Monday, January 2, 2017



Many Christmases ago we attended a concert in the Mount Rose Chapel in Reno, Nevada where once again I was reminded of how much I enjoy the traditional songs of Christmas and how I had not yet learned and sadly still don't enjoy those entries on the program which seem to be more for the vocal experience of the singers than the entertainment of the audience. At that particular conference I heard for the first time Lai Nani Jamieson and Naomi Buccumbuso sing a duet accompanied by Mildred Earl.

I don't really know if I can describe what I heard that night and on many occasions thereafter, but I’ll give it a try from my tone deaf perspective. Somehow it seemed like they were singing backup for one another. Their voices seemed to blend and complement on every note. It is what I would describe as perfect harmony. There were occasions when they were joined by Glenna Leukenga and none of the harmony was lost. I even remember times when Mildred Earl yielded the piano to someone else and the group expanded to a quartet and smoothly they all blended into harmonious wonderfulness. It was remarkable to me that none of them ever felt like they should be highlighted with a solo.

It was quite natural for me during this past Thanksgiving week which we spent with family in Reno, Nevada, to have the remembrance of how much I enjoyed these wonderful women and how well they presented every song writer’s contribution to the world. Knowing the way my mind works it was likewise not unusual that I continued to develop the theme of harmony to cover other aspects of life.

During the founding days of The Church of Jesus Christ of Latter Day Saints there was a lot of attention paid to the principle of harmony and, gratefully, many talks were recorded which addressed this subject. In many ways the scriptures approach and reinforce this concept as one of the major hurdles we were sent to the earth to master.

I remember reading about how the purpose of life was to bring our physical body into harmony with our spirit body. I remember teaching lessons about how, since the spirit body had already chosen to follow Heavenly Father’s Eternal Plan that if harmony would ever come about the physical body would have to change to complement what the spirit body had already become. I suspect that one of the reasons we often feel sorrow and fall short of feeling joy is because of the internal struggle between the two halves of our soul.

I remember reading about how the purpose of marriage is for men and women to become one. I remember teaching lessons about how since neither the man nor the woman were perfect; if perfect harmony were to be achieved, they would have to seek models outside of their union as examples to emulate. I suspect that one of the reasons we often fall short of oneness is that we are determined to defend what we feel is right in spite of obvious contradictions. The heartbreak of separation is almost always a result of one or both parties being unwilling to find a point where harmony exists.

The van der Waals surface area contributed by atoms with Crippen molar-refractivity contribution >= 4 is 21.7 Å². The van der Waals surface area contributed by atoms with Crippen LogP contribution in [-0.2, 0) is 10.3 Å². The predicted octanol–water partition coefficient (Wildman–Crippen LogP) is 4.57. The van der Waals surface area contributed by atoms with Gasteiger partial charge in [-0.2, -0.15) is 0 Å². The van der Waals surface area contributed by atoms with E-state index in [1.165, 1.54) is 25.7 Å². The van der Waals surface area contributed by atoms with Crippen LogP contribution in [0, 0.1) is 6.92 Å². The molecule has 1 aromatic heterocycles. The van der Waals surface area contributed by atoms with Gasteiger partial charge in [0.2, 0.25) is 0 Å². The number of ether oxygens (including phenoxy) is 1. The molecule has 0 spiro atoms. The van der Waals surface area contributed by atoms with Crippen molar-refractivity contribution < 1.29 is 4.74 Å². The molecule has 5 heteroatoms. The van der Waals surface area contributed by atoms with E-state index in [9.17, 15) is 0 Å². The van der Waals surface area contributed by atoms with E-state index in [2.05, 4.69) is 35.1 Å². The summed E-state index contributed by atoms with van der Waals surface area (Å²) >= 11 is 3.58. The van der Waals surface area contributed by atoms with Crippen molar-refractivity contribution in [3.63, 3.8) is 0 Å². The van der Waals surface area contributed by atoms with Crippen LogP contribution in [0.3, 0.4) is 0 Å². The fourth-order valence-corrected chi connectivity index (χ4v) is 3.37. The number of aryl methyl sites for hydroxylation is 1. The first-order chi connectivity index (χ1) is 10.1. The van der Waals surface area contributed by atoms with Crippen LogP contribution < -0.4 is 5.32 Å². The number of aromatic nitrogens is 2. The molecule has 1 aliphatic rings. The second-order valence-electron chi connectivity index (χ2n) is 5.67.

I remember reading about how the purpose of the church is for the members to become as one in a society called Zion. I remember teaching lessons on the wonderful times when groups approached this harmonious level of living, if only for a season. They were described as living in the happiest of times. The fall of these short term Zion societies always came about because individuals gave into the temptation of feeling they were more important than the rest of the group. For some reason most of us feel that defending our point of view is more important than finding harmony in truth as far as we might be able to understand it. For some reason we continue to find more reasons to judge our neighbors than to edify and strengthen them. For some reason we find mortal pseudo-solutions to problems more appealing than those outlined in the Plan of Happiness.

Therefore, we continue to interact with anger, mistrust and hatred, pounding our plow shares into spears and making war.

As the celebration of the birth of the Savior approaches I look forward to these few moments when we will in some way put aside some of our pettiness and let harmony ring, if only for a short season.

As we slowly drive through those specially lighted neighborhoods which every town and city seems to have, with no one zipping and no one putting the life of others in danger, just one continuous harmonious snaking of autos. Unitedly we meander, enjoying for a moment the wondrous spectacle which surrounds us.

Once the madness of Black Friday is behind us we witness people helping their neighbors with their packages, we see people deferring to each other in lines and we see people pausing from political positions to visit about pleasanter topics.

We are amazed as we see people who are normally concerned about making sure their fashion needs are met, forgetting themselves for a moment as they search diligently to find that gift which will bring happiness to the receiver.

It is indeed a marvelously miraculous season when the traditional songs will be sung and a part of the world will momentarily move just a little closer to being in harmony. Sadly, the season will indeed be short and the discordant noises of the New Year will send us all back to the blaring bickering which keeps us far from the purposes of our existence.


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